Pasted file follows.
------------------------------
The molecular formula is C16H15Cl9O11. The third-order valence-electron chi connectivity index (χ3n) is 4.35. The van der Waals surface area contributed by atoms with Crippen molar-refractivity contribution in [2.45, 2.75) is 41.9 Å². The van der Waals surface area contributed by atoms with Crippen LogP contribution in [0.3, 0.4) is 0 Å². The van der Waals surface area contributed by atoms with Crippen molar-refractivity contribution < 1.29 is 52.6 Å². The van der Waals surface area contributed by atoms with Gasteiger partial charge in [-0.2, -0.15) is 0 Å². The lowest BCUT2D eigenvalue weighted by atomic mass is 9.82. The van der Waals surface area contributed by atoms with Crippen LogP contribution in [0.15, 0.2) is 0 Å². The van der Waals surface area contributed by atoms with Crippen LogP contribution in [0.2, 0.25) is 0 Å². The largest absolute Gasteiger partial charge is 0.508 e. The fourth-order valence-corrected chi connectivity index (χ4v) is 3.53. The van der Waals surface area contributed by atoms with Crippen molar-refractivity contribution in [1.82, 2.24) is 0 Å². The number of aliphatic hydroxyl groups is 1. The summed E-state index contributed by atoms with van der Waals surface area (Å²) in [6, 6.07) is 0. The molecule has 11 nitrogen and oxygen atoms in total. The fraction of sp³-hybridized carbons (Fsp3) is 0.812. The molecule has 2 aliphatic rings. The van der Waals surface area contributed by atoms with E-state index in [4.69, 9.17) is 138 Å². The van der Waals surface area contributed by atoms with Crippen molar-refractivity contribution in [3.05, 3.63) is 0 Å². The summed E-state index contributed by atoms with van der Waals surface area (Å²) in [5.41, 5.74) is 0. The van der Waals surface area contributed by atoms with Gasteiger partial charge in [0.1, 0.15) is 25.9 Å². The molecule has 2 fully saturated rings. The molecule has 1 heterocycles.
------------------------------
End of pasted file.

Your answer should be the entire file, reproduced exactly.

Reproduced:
The molecular formula is C16H15Cl9O11. The third-order valence-electron chi connectivity index (χ3n) is 4.35. The van der Waals surface area contributed by atoms with Crippen molar-refractivity contribution in [2.45, 2.75) is 41.9 Å². The van der Waals surface area contributed by atoms with Crippen LogP contribution in [0.3, 0.4) is 0 Å². The van der Waals surface area contributed by atoms with Crippen molar-refractivity contribution < 1.29 is 52.6 Å². The van der Waals surface area contributed by atoms with Gasteiger partial charge in [-0.2, -0.15) is 0 Å². The lowest BCUT2D eigenvalue weighted by atomic mass is 9.82. The van der Waals surface area contributed by atoms with Crippen LogP contribution in [0.15, 0.2) is 0 Å². The van der Waals surface area contributed by atoms with Crippen LogP contribution in [0.2, 0.25) is 0 Å². The largest absolute Gasteiger partial charge is 0.508 e. The fourth-order valence-corrected chi connectivity index (χ4v) is 3.53. The van der Waals surface area contributed by atoms with Crippen molar-refractivity contribution in [1.82, 2.24) is 0 Å². The number of aliphatic hydroxyl groups is 1. The summed E-state index contributed by atoms with van der Waals surface area (Å²) in [6, 6.07) is 0. The molecule has 11 nitrogen and oxygen atoms in total. The fraction of sp³-hybridized carbons (Fsp3) is 0.812. The molecule has 2 aliphatic rings. The van der Waals surface area contributed by atoms with E-state index in [4.69, 9.17) is 138 Å². The van der Waals surface area contributed by atoms with Crippen molar-refractivity contribution in [3.05, 3.63) is 0 Å². The summed E-state index contributed by atoms with van der Waals surface area (Å²) in [5.41, 5.74) is 0. The van der Waals surface area contributed by atoms with Gasteiger partial charge in [0.1, 0.15) is 25.9 Å². The molecule has 2 fully saturated rings. The molecule has 1 heterocycles.